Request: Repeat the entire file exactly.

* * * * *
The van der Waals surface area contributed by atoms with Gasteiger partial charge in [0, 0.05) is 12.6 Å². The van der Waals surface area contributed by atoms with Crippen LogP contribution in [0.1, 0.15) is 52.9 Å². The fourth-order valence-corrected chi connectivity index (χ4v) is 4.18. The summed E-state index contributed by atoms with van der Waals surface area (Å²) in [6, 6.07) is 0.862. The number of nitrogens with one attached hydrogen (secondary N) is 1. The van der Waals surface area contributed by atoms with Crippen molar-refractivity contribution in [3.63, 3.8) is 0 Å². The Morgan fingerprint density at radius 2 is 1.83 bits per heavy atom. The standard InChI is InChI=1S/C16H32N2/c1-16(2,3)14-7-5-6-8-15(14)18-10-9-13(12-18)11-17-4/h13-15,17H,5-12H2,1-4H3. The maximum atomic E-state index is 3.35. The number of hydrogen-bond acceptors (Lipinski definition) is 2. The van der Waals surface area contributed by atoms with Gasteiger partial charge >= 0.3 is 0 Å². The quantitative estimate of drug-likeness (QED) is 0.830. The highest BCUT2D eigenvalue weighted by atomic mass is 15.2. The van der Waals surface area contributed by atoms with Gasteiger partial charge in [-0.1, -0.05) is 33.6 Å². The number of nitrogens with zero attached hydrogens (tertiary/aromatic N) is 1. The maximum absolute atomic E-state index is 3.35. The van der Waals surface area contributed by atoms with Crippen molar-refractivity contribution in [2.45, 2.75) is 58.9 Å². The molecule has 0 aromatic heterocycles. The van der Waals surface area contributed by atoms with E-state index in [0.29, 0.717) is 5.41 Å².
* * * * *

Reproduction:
The van der Waals surface area contributed by atoms with Gasteiger partial charge in [0, 0.05) is 12.6 Å². The van der Waals surface area contributed by atoms with Crippen LogP contribution in [0.1, 0.15) is 52.9 Å². The fourth-order valence-corrected chi connectivity index (χ4v) is 4.18. The summed E-state index contributed by atoms with van der Waals surface area (Å²) in [6, 6.07) is 0.862. The number of nitrogens with one attached hydrogen (secondary N) is 1. The van der Waals surface area contributed by atoms with Crippen molar-refractivity contribution in [3.63, 3.8) is 0 Å². The Morgan fingerprint density at radius 2 is 1.83 bits per heavy atom. The standard InChI is InChI=1S/C16H32N2/c1-16(2,3)14-7-5-6-8-15(14)18-10-9-13(12-18)11-17-4/h13-15,17H,5-12H2,1-4H3. The maximum atomic E-state index is 3.35. The number of hydrogen-bond acceptors (Lipinski definition) is 2. The van der Waals surface area contributed by atoms with Gasteiger partial charge >= 0.3 is 0 Å². The quantitative estimate of drug-likeness (QED) is 0.830. The highest BCUT2D eigenvalue weighted by atomic mass is 15.2. The van der Waals surface area contributed by atoms with Gasteiger partial charge in [-0.1, -0.05) is 33.6 Å². The number of nitrogens with zero attached hydrogens (tertiary/aromatic N) is 1. The maximum absolute atomic E-state index is 3.35. The van der Waals surface area contributed by atoms with Crippen molar-refractivity contribution in [2.45, 2.75) is 58.9 Å². The molecule has 0 aromatic heterocycles. The van der Waals surface area contributed by atoms with E-state index in [0.29, 0.717) is 5.41 Å².